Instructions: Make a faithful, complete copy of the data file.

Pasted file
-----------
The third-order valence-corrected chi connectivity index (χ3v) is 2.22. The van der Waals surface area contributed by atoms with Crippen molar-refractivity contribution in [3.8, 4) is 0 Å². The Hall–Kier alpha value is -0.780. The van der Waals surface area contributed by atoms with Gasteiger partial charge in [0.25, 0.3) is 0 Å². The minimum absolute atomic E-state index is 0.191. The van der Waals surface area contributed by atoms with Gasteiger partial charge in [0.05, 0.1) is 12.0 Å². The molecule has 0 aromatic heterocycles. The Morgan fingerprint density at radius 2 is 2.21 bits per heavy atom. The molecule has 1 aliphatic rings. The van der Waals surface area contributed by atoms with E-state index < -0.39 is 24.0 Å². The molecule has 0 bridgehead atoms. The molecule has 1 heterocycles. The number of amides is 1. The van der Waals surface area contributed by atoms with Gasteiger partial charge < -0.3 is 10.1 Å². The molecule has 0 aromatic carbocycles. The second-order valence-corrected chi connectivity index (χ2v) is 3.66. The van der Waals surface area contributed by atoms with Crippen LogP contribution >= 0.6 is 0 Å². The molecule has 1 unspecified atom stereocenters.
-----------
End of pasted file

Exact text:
The third-order valence-corrected chi connectivity index (χ3v) is 2.22. The van der Waals surface area contributed by atoms with Crippen molar-refractivity contribution in [3.8, 4) is 0 Å². The Hall–Kier alpha value is -0.780. The van der Waals surface area contributed by atoms with Gasteiger partial charge in [0.25, 0.3) is 0 Å². The minimum absolute atomic E-state index is 0.191. The van der Waals surface area contributed by atoms with Gasteiger partial charge in [0.05, 0.1) is 12.0 Å². The molecule has 0 aromatic heterocycles. The Morgan fingerprint density at radius 2 is 2.21 bits per heavy atom. The molecule has 1 aliphatic rings. The van der Waals surface area contributed by atoms with E-state index < -0.39 is 24.0 Å². The molecule has 0 bridgehead atoms. The molecule has 1 heterocycles. The number of amides is 1. The van der Waals surface area contributed by atoms with Gasteiger partial charge < -0.3 is 10.1 Å². The molecule has 0 aromatic carbocycles. The second-order valence-corrected chi connectivity index (χ2v) is 3.66. The van der Waals surface area contributed by atoms with Crippen LogP contribution >= 0.6 is 0 Å². The molecule has 1 unspecified atom stereocenters.